As our country still reels from the terror of witnessing a white nationalist mob force its way into the halls of the U.S. Capitol built by enslaved Americans (whose descendants had to clean up afterward), this treasonous attack has shone a light on the intrinsic nature of our democracy. Not only is it fragile, thereby requiring fierce protection, but at the same time, it must constantly be pushed forward because there are some who will stop at nothing to try and pull it back.
So, as we enter a time when The Capitol Riot, Martin Luther King Day, and Inauguration Day will forever be connected by mere days, I ponder the strange relationship between these three seemingly disparate events. As a Black American, I also think about what each of these events says about the true nature of patriotism.
It’s amazing to me how many white Americans are shocked by the deadly insurrection that occurred in Washington, DC on January 6. If that’s you, then please brush up on some history. Start with the New Orleans Massacre of 1866, the Colfax Massacre of 1873, or the other various riots that took place during the Election of 1876. Sadly, anti-government extremists are nothing new. Nor is the violent refusal to accept the results of a free and fair election, especially when the outcome is influenced by the Black vote.
As we are reminded of these truths, the arrival of MLK Day seems more significant this year than perhaps ever before. This time, the holiday beckons us to use the strength of hope and the light of our collective voice to destroy even the darkest deeds of our enemies.
“Darkness cannot drive out darkness; only light can do that. Hate cannot drive out hate; only love can do that.” — Martin Luther King, Jr.
We know that Dr. King’s principal strategy was non-violence and he spoke often about the need to act from a place of morality. Yet, he wasn't afraid to openly criticize the silence of good people, inequitable American policies, and corrupt politicians. And he certainly wasn't afraid to demand justice from the powers that be.
“Freedom is never voluntarily given by the oppressor; it must be demanded by the oppressed.” — Martin Luther King, Jr.
Dr. King stood on the shoulders of other great patriots who came before him — Frederick Douglass and A. Philip Randolph — who were relentless in their demands and in their selfless petitioning of Abraham Lincoln and Franklin Roosevelt, respectively.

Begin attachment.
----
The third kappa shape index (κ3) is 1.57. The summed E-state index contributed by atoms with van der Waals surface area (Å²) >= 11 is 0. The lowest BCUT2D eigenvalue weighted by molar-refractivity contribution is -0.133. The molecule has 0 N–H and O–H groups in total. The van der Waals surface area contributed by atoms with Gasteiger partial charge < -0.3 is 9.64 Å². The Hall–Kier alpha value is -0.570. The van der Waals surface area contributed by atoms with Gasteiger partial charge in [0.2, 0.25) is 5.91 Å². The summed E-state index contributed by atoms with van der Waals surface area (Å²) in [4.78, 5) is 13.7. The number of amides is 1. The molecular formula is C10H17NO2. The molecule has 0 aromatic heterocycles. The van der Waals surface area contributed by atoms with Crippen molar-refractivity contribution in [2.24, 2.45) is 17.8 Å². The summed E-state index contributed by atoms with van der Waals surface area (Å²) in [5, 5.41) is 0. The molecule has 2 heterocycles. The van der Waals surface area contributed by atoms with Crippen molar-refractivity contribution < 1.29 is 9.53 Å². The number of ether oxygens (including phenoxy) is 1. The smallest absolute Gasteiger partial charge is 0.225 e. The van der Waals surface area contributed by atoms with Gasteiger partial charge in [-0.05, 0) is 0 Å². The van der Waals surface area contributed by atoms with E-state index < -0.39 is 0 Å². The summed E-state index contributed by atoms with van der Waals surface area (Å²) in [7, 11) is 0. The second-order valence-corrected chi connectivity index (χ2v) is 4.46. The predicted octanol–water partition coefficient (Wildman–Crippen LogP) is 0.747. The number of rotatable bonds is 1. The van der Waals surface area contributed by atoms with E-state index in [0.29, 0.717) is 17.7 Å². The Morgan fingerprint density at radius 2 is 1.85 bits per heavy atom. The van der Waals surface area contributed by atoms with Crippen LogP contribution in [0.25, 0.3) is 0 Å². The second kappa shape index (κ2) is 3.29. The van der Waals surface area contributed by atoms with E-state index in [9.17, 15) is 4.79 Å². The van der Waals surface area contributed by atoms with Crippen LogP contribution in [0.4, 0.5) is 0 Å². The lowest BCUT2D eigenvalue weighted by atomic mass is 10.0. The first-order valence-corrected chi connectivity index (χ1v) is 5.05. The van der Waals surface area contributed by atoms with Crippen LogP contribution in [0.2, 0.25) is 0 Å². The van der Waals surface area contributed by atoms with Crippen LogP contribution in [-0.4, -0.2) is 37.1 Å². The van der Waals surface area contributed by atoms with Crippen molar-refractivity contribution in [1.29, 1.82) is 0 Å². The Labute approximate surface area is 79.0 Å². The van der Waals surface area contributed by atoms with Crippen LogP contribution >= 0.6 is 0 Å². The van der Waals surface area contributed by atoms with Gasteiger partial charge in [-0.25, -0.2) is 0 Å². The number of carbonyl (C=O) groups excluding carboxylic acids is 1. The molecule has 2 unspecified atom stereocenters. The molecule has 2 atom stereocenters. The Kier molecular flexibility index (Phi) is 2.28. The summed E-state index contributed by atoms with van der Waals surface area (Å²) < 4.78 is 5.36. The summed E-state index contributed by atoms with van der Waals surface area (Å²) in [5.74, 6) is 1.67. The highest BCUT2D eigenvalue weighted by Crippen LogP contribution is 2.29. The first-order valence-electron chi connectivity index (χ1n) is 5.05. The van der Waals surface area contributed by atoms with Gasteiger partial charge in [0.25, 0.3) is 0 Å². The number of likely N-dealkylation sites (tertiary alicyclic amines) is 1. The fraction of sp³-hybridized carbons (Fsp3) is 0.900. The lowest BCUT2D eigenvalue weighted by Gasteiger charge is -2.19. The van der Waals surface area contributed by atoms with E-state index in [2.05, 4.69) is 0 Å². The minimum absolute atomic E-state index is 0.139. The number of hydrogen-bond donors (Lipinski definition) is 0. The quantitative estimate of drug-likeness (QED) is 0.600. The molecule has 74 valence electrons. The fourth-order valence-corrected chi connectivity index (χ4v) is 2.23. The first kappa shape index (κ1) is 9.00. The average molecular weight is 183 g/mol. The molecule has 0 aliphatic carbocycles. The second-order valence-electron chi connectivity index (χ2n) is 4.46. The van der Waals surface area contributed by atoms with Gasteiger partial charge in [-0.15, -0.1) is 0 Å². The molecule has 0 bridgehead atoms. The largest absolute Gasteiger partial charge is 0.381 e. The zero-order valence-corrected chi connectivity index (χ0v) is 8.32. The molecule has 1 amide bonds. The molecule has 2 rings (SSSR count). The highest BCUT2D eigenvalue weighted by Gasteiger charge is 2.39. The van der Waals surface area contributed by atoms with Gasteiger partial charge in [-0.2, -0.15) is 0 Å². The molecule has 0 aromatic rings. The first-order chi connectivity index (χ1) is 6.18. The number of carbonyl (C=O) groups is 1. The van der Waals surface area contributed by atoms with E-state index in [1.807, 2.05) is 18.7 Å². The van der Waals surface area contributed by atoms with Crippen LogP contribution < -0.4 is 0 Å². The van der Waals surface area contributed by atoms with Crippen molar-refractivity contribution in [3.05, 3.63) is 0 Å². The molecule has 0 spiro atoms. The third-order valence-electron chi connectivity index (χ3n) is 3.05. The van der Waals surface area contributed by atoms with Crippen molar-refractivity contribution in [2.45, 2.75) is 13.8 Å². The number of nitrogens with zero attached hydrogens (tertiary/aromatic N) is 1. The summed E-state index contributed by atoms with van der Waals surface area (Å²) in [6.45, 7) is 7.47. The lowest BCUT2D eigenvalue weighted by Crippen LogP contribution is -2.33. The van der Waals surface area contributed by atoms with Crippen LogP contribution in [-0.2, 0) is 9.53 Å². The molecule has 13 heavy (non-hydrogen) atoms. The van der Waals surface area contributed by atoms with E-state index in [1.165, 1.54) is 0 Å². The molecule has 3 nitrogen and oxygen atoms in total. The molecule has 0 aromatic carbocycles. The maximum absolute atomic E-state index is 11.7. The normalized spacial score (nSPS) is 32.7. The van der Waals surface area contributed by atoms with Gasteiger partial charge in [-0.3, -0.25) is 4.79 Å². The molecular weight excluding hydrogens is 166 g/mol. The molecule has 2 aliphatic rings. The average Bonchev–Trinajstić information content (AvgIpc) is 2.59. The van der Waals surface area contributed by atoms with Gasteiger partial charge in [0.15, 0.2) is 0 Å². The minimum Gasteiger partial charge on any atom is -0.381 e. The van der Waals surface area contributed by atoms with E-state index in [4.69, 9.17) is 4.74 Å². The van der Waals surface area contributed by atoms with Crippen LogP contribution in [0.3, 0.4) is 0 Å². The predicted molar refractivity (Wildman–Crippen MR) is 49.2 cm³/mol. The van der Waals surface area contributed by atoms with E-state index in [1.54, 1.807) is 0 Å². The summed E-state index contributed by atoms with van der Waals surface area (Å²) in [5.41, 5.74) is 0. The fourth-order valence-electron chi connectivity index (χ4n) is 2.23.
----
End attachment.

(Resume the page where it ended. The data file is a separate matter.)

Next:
As such, beginning on Inauguration Day 2021, those of us who voted for Joe Biden — and therefore I assume have the desire to push our democracy toward a more equitable society — we must hold him accountable. And when I think of those who cast a vote for the now twice-impeached, outgoing President and are still refusing to accept defeat, I offer my personal memory of January 20, 1981:
I grew up in the Washington, DC area so Inauguration Day was always a pretty big deal, but mostly because we got the day off from school. We could sleep late, stay home, and do nothing. I was 13 years old when Ronald Reagan was elected President and my father, a retired Air Force Lt. Colonel, insisted that we go downtown to witness his inauguration.
I didn't want to go for two reasons. First, I wanted to sleep late, stay home, and do nothing (OK, that’s three reasons). But I also felt an overwhelming sense of indifference. I may have been too young to care about politics, but I knew my parents were dedicated Democrats and their candidate (President Jimmy Carter) had lost. So, why in the hell were we going to trek downtown to stand outside in the cold to celebrate a man that our family didn't support?
It didn't matter. We were going.
When I look back on that day, on my vivid memory of standing along the parade route on Pennsylvania Avenue as America’s smiling new President and his wife Nancy, dressed in all red, waved to the crowd as they stood through the sunroof of their armored limousine, I now see my father’s intentions.
While Dad was not a fan of Reagan’s, he believed in the political process and he had respect for the Office of the President of the United States. He wanted me to witness democracy at work, and win or lose, he wanted me to understand my responsibility as a citizen and the power of the vote. He’d witnessed a country being forced out of the grip of Jim Crow and, despite America’s blemishes, he saw a promising future for his children.
So, to those who are hanging on to The Big Lie, that the 2020 election was rigged, The Big Truth is that your unpatriotic behavior is not going to result in the America you think you want, and when you most need her, she will turn on you and become a danger to everyone because, as Dr. King said, “nothing in all the world is more dangerous than sincere ignorance and conscientious stupidity.”